Clinical and Radiographic Outcomes of Anterior Cruciate Liga
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The short-term outcomes of anterior cruciate ligament (ACL) reconstruction with bone–patellar tendon–bone or hamstring tendon (HT) graft are excellent with good clinical stability and patient-reported outcomes.

A Study as performed to assess clinical and radiographic outcomes of HT graft ACL reconstruction with femoral cortical button fixation at a minimum 20-year follow-up in which all patients undergoing isolated transtibial primary ACL reconstruction with HT graft and femoral cortical button fixation were assessed clinically and radiographically. Follow-up was obtained in 48 of 94 patients (51%).

Graft rupture, reoperation, and contralateral injury rates were assessed; clinical stability was measured using the KT-1000 arthrometer; patient-reported outcomes were assessed, Lysholm, Forgotten Joint Score, Tegner activity, Knee injury and Osteoarthritis Outcome Score [KOOS], Anterior Cruciate Ligament Quality of Life [ACL-QOL], EuroQol 5-Dimension 5-Level [EQ-5D-5L]); and radiographic osteoarthritis (defined as Kellgren-Lawrence grade more than 2) was assessed for the ipsilateral and the contralateral knee.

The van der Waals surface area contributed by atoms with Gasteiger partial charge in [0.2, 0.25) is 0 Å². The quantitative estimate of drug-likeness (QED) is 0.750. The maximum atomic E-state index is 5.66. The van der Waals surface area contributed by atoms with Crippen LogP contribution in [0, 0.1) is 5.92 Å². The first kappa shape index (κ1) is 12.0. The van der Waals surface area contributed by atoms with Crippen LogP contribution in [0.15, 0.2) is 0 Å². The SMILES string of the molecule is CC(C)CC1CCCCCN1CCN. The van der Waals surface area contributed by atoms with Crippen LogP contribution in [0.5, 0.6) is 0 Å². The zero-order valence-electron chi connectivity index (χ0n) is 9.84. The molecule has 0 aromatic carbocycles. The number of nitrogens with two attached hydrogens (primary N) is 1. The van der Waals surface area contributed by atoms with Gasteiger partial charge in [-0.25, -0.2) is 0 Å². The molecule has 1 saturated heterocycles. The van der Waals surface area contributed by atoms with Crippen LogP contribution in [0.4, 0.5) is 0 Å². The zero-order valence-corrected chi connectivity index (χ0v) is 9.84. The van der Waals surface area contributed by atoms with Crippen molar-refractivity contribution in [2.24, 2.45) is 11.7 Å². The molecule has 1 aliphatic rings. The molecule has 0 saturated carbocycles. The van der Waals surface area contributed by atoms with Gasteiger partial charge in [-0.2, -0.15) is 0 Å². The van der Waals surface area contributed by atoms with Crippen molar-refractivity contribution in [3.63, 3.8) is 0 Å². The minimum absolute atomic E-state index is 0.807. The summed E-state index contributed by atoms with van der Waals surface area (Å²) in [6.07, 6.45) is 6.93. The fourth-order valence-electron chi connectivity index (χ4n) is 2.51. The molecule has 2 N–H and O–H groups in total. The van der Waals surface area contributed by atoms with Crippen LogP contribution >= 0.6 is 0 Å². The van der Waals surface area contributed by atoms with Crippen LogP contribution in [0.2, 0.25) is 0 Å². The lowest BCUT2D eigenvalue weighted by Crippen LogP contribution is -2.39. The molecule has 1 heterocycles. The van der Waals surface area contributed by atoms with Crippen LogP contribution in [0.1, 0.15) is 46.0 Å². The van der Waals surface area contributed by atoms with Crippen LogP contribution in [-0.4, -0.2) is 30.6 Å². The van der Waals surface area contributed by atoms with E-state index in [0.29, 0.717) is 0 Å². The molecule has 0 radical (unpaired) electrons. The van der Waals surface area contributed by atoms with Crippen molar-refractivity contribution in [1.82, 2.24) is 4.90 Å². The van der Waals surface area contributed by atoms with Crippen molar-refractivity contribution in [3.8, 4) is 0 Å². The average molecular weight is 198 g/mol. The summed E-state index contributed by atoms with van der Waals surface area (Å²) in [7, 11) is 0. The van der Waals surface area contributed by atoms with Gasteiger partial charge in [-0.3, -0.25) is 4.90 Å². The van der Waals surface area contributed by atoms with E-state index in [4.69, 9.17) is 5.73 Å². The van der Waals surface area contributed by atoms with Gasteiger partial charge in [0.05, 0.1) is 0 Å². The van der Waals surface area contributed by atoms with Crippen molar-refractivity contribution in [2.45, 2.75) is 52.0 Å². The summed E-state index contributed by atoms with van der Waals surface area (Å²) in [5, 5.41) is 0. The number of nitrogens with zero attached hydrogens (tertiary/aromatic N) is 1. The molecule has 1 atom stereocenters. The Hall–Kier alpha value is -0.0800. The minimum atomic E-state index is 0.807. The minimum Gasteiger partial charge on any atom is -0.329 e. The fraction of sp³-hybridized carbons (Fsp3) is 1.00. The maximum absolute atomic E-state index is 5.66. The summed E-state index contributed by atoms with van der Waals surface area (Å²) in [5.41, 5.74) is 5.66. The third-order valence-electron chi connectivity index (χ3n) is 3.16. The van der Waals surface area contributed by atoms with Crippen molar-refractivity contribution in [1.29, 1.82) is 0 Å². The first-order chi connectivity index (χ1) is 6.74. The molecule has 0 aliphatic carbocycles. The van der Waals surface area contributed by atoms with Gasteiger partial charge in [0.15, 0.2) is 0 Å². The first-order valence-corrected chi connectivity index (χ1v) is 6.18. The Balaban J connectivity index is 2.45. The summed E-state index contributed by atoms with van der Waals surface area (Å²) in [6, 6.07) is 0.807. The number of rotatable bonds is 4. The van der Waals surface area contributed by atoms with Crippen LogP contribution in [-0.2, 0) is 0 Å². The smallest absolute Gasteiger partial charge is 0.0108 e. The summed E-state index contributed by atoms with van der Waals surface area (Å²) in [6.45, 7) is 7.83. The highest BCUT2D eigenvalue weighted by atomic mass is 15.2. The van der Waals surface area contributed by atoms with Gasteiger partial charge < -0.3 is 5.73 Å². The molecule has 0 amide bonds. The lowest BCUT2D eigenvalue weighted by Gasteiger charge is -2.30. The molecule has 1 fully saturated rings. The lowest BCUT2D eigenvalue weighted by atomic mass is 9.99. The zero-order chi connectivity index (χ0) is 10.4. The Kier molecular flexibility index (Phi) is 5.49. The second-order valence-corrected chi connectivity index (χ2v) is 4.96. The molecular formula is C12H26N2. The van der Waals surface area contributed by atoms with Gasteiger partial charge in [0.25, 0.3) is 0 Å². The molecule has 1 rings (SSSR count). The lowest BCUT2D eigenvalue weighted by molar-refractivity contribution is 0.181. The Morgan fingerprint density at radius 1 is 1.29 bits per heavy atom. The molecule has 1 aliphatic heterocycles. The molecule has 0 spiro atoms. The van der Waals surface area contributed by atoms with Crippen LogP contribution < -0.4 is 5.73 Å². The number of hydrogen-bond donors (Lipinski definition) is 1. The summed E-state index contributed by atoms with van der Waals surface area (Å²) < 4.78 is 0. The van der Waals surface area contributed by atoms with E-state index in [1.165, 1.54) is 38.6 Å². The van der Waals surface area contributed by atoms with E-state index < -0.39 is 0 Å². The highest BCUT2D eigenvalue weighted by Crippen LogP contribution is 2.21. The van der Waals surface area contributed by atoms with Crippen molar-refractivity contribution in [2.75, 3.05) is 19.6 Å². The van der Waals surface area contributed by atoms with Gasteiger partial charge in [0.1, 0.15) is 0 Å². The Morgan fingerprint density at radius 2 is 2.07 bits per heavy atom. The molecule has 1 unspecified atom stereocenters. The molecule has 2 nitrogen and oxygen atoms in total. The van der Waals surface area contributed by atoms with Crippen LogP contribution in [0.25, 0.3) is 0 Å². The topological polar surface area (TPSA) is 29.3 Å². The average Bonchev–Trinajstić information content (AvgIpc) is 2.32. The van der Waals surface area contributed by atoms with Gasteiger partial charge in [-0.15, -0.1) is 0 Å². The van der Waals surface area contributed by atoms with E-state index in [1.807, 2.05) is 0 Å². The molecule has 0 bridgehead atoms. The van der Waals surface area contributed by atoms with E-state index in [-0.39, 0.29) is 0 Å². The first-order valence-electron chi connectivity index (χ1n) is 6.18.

Results:
--Graft rupture occurred in 4 patients (8%), contralateral injury in 4 patients (8%), and reoperation in 15 patients (31%), which consisted mainly of meniscal tears or hardware removal.

--In patients with an intact graft, excellent patient-reported outcome measures (PROMs) were noted, with a median Lysholm of 90, subjective IKDC of 86, and KOOS–Sports of 86.

--There was low awareness of the operated knee (Forgotten Joint Score, 81 and good quality of life (ACL-QOL, 85; EQ-5D-5L, 0.87).

--Median side-to-side difference, as measured with the KT-1000 arthrometer, was 1 mm.

--Radiographic osteoarthritis was evident in 49% of ipsilateral and 10% of contralateral knees and was associated with meniscectomy at index surgery and decreased PROMs at follow-up.

To summarize, the long-term results of transtibial HT graft ACL reconstruction with femoral cortical button fixation are generally positive, with a low failure rate, low awareness of the operated knee, and strong clinical stability. At a 20-year follow-up, radiographic osteoarthritis was seen in around half of the patients, and it was linked to meniscectomy at the index surgery and lower PROMs at the follow-up.

Source: https://journals.sagepub.com/doi/abs/10.1177/0363546520951796?journalCode=ajsb
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